The screen showed a video of Habib Marwan at a rally where Islamic terrorists are flying their guns into the air and shooting American and Israeli flags. Then Jack was shown the schematics to an apartment building. Jack was silenced, then Shapiro got up and handed Jack a cell phone. "It's your commander." All the IDF personnel left Jack alone in the interrogation room.


"Captain Henderson, sir," Jack began respectfully, "There must be some mistake. You know me, I trained with you at Fort Riley. I don't know....."

"Yes, a mistake indeed," Christopher Henderson replied from his office, a utilitarian affair with few decorations except for some flags and insignias for the United States Army and some pictures of US military equipment. "Weren't too careful with your luggage, were you, Private Bauer?" Within the Army, Christopher Henderson had a reputation for being a smartass and having unconventional ideas, especially his mind games. He was loved by few, hated by many, but grudgingly respect by all. With years of combat experience in Vietnam, Panama, and Desert Storm as well as covert operations around the world, he was one of the division's most skilled operators.

"So this was just some kind of joke?" Jack asked. He was not only angry, but embarrassed, and couldn't even show his outrage to his superior. "Sir, they made a fool out of me just it was all some kind of joke."

"It's not a joke, it was an official real life training simulation. Our Israeli friends wanted to test their security protocols at the airport. The soldiers on the ground knew nothing about this. It's comforting they're doing their jobs well, it means at 7 PM tomorrow evening, a truck bomb will NOT bring down a 10 story apartment building in Haifa. Our CIA friends stateside wanted to run an operation sneaking materials covertly aboard civilian airliners. They practice at LAX and O'Hare, but these skills can be used in the field in Moscow or Beijing. I'm sure you fell right asleep the moment the airport cab picked you up in Santa Monica. Driver even offered to carry your bags for you. Do you even remember what that driver looked like?"

"I should have been more careful, sir," Jack told him, a sense of embarrassment coming in. "I will perform better, I promise, Captain Henderson. I'm sorry to ha kept you waiting."

"Oh, I'm not waiting, nobody's waiting. I'm at base HQ at the American compound. I'm sure you'll manage to find your way here. Report to my office immediatel upon arrival. Welcome to Israel."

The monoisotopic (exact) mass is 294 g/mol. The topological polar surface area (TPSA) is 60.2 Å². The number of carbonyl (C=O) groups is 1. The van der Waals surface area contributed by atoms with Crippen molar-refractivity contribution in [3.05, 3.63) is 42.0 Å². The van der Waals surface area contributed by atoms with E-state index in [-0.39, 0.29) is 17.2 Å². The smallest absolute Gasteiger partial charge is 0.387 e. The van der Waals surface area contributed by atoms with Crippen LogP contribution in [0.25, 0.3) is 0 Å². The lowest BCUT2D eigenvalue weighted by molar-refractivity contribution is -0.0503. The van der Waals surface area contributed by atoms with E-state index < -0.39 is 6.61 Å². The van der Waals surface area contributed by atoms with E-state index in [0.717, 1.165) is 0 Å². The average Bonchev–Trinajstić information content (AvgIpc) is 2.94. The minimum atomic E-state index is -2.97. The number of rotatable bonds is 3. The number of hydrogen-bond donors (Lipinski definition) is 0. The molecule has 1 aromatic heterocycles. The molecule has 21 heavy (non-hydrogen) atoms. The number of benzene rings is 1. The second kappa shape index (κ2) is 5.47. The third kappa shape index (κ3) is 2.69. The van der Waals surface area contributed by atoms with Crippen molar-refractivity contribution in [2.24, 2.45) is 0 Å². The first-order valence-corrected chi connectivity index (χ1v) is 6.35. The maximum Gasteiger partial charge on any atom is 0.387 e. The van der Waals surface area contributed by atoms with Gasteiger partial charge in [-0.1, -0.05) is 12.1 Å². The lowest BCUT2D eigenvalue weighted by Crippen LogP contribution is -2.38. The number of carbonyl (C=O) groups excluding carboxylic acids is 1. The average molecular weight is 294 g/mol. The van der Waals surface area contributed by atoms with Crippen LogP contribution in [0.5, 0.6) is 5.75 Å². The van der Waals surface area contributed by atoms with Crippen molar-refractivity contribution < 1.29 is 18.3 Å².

Son of a bitch, Jack cursed to himself.


"There is no God but Allah and Muhammad is his Prophet! Allah akbar! Takbir! Allah akbar! Death to the Zionists! Death to all infidels! Glory and victory be to Allah!” Imam Amjad Ravid screamed into his bullhorn as the congregation followed, ending the Friday prayers at one of Gaza's largest and most radical mosques. After the prayer service though, three men remained in the mosque, walking into an inner courtyard usually reserved only for the imams and sheikhs and, at certain times, members of the Palestinian leadership. There was much infighting and jostling for power within the various Palestinian factions that ruled the territories, but this mosque where the leaders of the PLO, Fatah, Hamas, Islamic Jihad, and Hezbollah all came to pray and meet, and discuss the jihad all have sworn against the State of Israel. The three men remaining in the courtyard were Imam Ravid and two of his most devoted followers, Mahmoud Al-Harazi and Nakkash bin Rahal.

The Ibrahimi Mosque, partly renovated and expanded with money from wealthy Persian Gulf oil sheikhs, showed its age, especially the old part of the compound which was built by the Turks when the Ottoman Empire ruled all of Palestine, yet it still seemed to rise like a faded jewel above the dilapidated, crumbling cinder block apartments and bazaars of Gaza City. Imam Ravid was not Palestinian by birth. He was the son of illegal Pakistani aliens in Dubai and had joined al-Qaeda several years ago as he discovered his family's faith. After fighting alongside the Dawn Brigade in Chechnya, Boko Haram in Nigeria, and ISIS in Iraq, Ravid came to Palestine to join the ultimate jihad to retake the holy land and liberate the Temple Mount in the name of Islam.